Workers’ Compensation for Employees and Contractors
Under New Jersey law, there are two requirements to qualify for workers’ compensation—you must have been working for a covered employer and you must have suffered the injury on the job. If you are on the company payroll, even if it’s under the table, you’ll most likely meet the test. But what if the company you’re working for contends that you are really an independent contractor? Can the employer successfully argue that you should be responsible for your own workers’ compensation coverage?
In New Jersey, it’s assumed that any individual providing services to a company in exchange for payment is an employee for workers’ compensation purposes, unless the employer can demonstrate that all of the following criteria are met:
- The employer does not direct or control the performance of the worker, either contractually or in fact. Evidence that the worker must be available during specific times, or that the worker regularly participates in scheduled meetings or company events, may indicate control and result in employee status
- The services rendered are outside the ordinary course of business, or are provided at some venue other than where the ordinary services of the company are conducted
- The worker performs these duties for hire in an independently established trade, profession, occupation or business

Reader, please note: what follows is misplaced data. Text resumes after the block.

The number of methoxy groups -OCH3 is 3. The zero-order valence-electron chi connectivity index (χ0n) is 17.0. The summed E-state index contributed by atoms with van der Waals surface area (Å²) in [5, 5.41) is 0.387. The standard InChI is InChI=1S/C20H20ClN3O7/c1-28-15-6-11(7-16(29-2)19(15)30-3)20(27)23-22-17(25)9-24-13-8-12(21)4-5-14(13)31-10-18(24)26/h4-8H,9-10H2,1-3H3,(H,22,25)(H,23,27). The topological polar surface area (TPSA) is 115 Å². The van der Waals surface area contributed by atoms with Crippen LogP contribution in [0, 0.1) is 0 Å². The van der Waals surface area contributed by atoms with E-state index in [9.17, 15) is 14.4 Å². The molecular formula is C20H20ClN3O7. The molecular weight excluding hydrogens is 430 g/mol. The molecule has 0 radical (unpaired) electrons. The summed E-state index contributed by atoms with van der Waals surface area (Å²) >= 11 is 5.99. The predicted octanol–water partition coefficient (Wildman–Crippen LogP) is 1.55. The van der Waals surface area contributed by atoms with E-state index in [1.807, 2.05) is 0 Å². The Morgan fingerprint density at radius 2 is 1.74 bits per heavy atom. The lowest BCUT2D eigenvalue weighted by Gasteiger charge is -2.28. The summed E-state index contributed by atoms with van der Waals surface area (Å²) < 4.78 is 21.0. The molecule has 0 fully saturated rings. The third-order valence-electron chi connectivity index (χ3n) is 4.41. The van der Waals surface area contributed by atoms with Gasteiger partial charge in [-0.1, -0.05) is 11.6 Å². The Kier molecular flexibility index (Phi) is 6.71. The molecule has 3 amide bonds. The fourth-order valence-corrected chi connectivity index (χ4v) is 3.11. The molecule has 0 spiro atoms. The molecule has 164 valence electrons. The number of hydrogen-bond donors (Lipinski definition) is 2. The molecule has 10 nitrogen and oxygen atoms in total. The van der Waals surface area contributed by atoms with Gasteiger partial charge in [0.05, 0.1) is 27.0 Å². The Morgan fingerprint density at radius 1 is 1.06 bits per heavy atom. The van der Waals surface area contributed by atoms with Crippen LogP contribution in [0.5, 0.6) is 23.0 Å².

Often, disputes arise as to whether a worker is an independent contractor or an employee for workers’ compensation purposes. In those situations, the New Jersey Department of Labor and Workforce Development will required that the worker complete a questionnaire. Among the questions asked are:
- Is the worker required to work fixed hours?
- Does the worker provide similar services to other customers/clients?
- What type of business does the worker operate? Partnership, limited liability company, sole proprietorship?
- What percentage of income comes from this company?
If you or a loved one has been injured on the job, our workers’ compensation attorney can help protect your rights. For a free initial consultation, contact us by e-mail or call our offices, in New Brunswick at 732-247-3600 or in Somerville at 908-448-2560.